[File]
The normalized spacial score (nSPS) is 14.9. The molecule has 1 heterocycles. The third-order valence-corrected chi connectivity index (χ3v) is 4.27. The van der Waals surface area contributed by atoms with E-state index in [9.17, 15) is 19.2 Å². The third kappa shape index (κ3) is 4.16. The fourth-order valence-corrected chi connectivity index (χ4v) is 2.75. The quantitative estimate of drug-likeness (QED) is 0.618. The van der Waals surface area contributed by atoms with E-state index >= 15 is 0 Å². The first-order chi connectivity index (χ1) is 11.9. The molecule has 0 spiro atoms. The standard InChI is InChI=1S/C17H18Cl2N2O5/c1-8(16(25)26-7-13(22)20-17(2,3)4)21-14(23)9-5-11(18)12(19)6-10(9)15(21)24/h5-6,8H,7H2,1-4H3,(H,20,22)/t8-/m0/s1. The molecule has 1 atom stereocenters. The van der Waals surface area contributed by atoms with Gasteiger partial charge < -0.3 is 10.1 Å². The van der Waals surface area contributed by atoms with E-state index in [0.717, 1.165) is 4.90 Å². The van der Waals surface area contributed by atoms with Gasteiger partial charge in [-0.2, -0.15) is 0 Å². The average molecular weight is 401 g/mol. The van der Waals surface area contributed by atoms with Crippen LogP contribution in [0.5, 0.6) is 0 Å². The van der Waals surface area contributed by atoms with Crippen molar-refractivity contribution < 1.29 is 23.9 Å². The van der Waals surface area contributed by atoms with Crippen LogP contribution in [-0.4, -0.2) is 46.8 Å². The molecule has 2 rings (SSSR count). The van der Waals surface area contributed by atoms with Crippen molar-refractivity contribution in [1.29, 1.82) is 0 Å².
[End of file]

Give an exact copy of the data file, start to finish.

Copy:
The normalized spacial score (nSPS) is 14.9. The molecule has 1 heterocycles. The third-order valence-corrected chi connectivity index (χ3v) is 4.27. The van der Waals surface area contributed by atoms with E-state index in [9.17, 15) is 19.2 Å². The third kappa shape index (κ3) is 4.16. The fourth-order valence-corrected chi connectivity index (χ4v) is 2.75. The quantitative estimate of drug-likeness (QED) is 0.618. The van der Waals surface area contributed by atoms with E-state index >= 15 is 0 Å². The first-order chi connectivity index (χ1) is 11.9. The molecule has 0 spiro atoms. The standard InChI is InChI=1S/C17H18Cl2N2O5/c1-8(16(25)26-7-13(22)20-17(2,3)4)21-14(23)9-5-11(18)12(19)6-10(9)15(21)24/h5-6,8H,7H2,1-4H3,(H,20,22)/t8-/m0/s1. The molecule has 1 atom stereocenters. The van der Waals surface area contributed by atoms with Gasteiger partial charge < -0.3 is 10.1 Å². The van der Waals surface area contributed by atoms with E-state index in [0.717, 1.165) is 4.90 Å². The van der Waals surface area contributed by atoms with Gasteiger partial charge in [-0.2, -0.15) is 0 Å². The average molecular weight is 401 g/mol. The van der Waals surface area contributed by atoms with Crippen LogP contribution in [0.5, 0.6) is 0 Å². The van der Waals surface area contributed by atoms with Crippen molar-refractivity contribution < 1.29 is 23.9 Å². The van der Waals surface area contributed by atoms with Crippen LogP contribution in [-0.4, -0.2) is 46.8 Å². The molecule has 2 rings (SSSR count). The van der Waals surface area contributed by atoms with Crippen molar-refractivity contribution in [1.29, 1.82) is 0 Å².